“If I lost it all, would my hands stay lifted to the God who gives and takes away? If You take it all, this life You’ve given, still my heart will sing to You…”
I’ve spent the better part of this afternoon into tonight at my dining room table, working on homework and planning out my week. I definitely will be hitting the ground running with several significant assignments due this week. I can’t work without music playing and the song I referenced above was playing on my phone’s music app. I was working on some Greek homework I have due tomorrow and it was enough to make me stop and think about something Pastor Moore said in the service this morning about living for the flesh vs. living for faith.
The statement that was made was:: “The only way I’m going to have less in my life is when I desire to live by the flesh rather than the spirit. Even though I have a loving heart, would I go through that pain, take up that cross, and die that death? Would I do that for someone else? Christ didn’t live through His Crucifixion through the flesh— He did it through faith.”
Going back to the song, the thought I had was, “If I lost everything right now…would I have enough faith in God to carry me through?” This is something that’s been convicting my heart for a little while now.
The answer to that:: I honestly am not sure if I would or not.
As I reach the final days before my licensing, God has really been moving like no other in my life. The insights I’ve gained, the revelations, epiphanies, and things that have been revealed to me about different aspects of my life are priceless. The heavenly and spiritual riches I have gained through this experience far outweigh the intrinsic, physical, and material accolades.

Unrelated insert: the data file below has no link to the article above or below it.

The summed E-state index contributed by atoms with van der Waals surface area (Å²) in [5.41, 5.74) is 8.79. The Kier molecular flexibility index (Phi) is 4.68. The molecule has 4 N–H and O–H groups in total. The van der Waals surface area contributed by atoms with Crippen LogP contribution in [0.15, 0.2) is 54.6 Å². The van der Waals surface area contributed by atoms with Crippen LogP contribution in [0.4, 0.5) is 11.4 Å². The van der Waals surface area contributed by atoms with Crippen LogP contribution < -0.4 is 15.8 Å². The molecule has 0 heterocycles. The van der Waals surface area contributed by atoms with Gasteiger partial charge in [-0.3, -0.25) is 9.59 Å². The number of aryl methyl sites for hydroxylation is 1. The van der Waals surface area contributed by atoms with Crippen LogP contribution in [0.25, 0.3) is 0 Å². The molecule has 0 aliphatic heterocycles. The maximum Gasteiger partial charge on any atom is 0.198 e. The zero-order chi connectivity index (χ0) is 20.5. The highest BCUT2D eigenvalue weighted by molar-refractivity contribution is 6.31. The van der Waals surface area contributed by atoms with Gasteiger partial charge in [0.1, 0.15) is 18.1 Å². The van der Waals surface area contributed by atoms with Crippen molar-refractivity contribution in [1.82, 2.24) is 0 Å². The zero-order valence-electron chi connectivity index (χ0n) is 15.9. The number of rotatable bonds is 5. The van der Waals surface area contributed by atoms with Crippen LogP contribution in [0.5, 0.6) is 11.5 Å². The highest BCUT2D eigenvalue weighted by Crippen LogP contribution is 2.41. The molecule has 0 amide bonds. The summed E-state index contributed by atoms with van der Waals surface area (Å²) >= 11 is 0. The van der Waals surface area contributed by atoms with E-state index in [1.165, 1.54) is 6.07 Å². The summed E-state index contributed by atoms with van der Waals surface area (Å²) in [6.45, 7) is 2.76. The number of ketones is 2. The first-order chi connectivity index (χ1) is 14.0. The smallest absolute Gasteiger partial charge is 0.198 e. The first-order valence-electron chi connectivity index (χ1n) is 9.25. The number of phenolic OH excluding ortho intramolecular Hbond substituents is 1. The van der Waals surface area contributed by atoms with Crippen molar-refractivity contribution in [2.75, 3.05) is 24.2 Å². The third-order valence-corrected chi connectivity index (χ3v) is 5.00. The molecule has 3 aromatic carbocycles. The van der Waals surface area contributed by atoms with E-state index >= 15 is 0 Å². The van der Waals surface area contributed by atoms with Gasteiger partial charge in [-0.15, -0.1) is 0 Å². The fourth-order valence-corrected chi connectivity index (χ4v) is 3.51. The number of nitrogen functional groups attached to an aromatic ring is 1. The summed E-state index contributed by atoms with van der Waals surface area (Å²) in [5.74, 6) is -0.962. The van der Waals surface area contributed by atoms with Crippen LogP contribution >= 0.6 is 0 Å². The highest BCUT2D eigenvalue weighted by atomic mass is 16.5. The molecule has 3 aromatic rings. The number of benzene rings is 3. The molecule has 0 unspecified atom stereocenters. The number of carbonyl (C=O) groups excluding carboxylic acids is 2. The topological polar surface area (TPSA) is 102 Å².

I spent a little time on my sermon tonight to prepare for Homiletics class on Tuesday. (this is being written on Sunday night and I’m unsure of when it will go live).
It was officially announced today that licensing will take place April 17th. The fear I had when we were at this point last month with my original date is gone and have been replaced with nothing but joy and excitement. We are currently 20 days away with a lot of preparation left. I could not be more humbled, ecstatic, blessed, and honored for this opportunity. To have the AMAZING life teachers and mentors at Summit in my life that I do is priceless. I thank God each and every day for them and the life lessons and blessings they have individually and collectively brought into my life.
God gets all the glory and praise for bringing me to this point. When I look back at the posts from when I first announced I was going to be licensed at Summit to now…all of the trials, heartache, pain, fear, and anxiety have all been more than worth it. Everything leading up to this has paid off 70x7 and beyond.